In the future, Mitchell says, he hopes to see the firm become involved in more multifamily housing projects like those latter two. 

 “Really, we could focus exclusively on education, as that’s our largest sector,” he says. “But some of these others are fun projects that add a bit of diversity to our work.”

Although Mitchell declines to disclose the firm’s annual revenues, he says it has seen an increase in volume of projects as well as revenues over the past few years. 

“Prior to 2012, we’d had somewhat steady growth in revenues,” he says. “Then 2013 and 2014 revenues jumped about 50 percent above the 2012 level, and our 2015 and 2016 revenues jumped another 50 percent above that. But we expect 2017 revenues to be about the same as the last two years.”

He adds that revenue increases the last few years’ have enabled the firm to catch up on things like profit sharing with employees, and in-house technology and infrastructure improvements.

Mitchell says as technology evolves and new design trends emerge, MMEC also has found itself adjusting to reflect those needs. 

To stay on top of the latest designs, he says, MMEC uses a tool called building information modeling software in the majority of its work.

 “This technology is incredibly different than what we were using even just five years ago,” he says. “We’re able to model the building in the computer, even down to small details like doorknobs, if necessary.” 

BIM software provides a 3-D model of each design that enables architects, engineers, and construction professionals to share information and coordinate the construction of buildings and infrastructure.

Two of the firm’s newer partners, Heidi Pierce and Boyd Lusarreta, say many of the tools used in BIM software were created for use in the gaming industry. 

“This software allows us to bring the building to life. Clients can actually tour it virtually and know exactly how it’s going to look,” says Lusarreta. “It’s super realistic.” 

Pierce adds, “Having that model makes it easier to share information quickly and accurately between all parties. It helps us head off any conflicts in design or building beforehand.” 

Mitchell says the firm has noticed that both private companies and educational institutions are looking for designs that include open floorplans with shared learning and working spaces. 

 “It varies somewhat depending on client needs and worker functions, but I’d say a large majority of tenant improvements we see are moving toward open spaces,” he says.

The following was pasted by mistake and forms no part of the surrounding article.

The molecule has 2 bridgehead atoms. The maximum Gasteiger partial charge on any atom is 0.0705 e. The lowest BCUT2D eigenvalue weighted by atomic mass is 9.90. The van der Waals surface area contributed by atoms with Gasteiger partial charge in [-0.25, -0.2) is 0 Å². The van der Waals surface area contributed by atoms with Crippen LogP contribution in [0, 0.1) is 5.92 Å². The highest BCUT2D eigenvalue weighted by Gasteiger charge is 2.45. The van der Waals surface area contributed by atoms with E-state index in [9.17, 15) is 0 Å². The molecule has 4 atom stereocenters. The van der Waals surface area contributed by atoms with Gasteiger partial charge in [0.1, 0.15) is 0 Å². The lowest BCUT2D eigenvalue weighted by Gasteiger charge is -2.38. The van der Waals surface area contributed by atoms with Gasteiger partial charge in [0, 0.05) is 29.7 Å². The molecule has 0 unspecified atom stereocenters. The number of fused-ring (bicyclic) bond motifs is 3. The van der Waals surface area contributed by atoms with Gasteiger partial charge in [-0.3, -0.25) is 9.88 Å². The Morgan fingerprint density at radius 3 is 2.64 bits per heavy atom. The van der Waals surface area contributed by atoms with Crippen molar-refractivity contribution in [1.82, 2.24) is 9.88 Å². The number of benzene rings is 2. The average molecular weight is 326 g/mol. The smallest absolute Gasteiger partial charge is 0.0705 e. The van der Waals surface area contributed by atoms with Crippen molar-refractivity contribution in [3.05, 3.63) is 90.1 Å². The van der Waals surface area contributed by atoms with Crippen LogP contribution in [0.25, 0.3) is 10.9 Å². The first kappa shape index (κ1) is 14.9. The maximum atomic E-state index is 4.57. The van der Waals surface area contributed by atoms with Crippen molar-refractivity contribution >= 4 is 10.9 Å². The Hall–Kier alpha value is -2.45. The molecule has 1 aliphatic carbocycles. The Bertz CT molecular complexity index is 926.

He says one example of this concept is MMEC’s design of the Next IT corporate headquarters in Spokane Valley, a project that was completed in September 2015.

“At that location, you can see the influence of new technologies, as well as more open office spaces,” he says. “We’re seeing it a lot in education too, where design has to be adapted to accommodate technology like smart boards, and group learning spaces with iPads. It’s sometimes a challenge just to keep up with all the new tech.”

Mitchell says MMEC currently has eight major education projects in the works, including three in the Central Valley School District, one in the Mead School District, one at Columbia Basin College in Pasco, and three in the Kennewick School District.

The Mead project is a remodel-and-expansion project, but the others are all new buildings, he says. 

 “The Kennewick High School project in particular will be quite large,” he says. “The design phases for that project will be starting late this year with construction scheduled to start in 2019.”

He says the firm also is planning design for three multifamily housing projects, only one of which is a remodel, and that one will involve a building near downtown. 

“The newer projects are outside of the city center,” Mitchell says. “But all of these include 10 to 40 units each.”

As the firm moves ahead with changing technology and leadership transitions, he says he’s proud of its work so far.

“We’ve done some good work, and our staff is just phenomenal,” Mitchell says. “I think everything will turn out well.” 

LeAnn Bjerken
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Reporter LeAnn Bjerken covers health care at the Journal of Business. A Minnesota native and cat lover, she enjoys beachside vacations and writing poetry. LeAnn has worked for the Journal since 2015.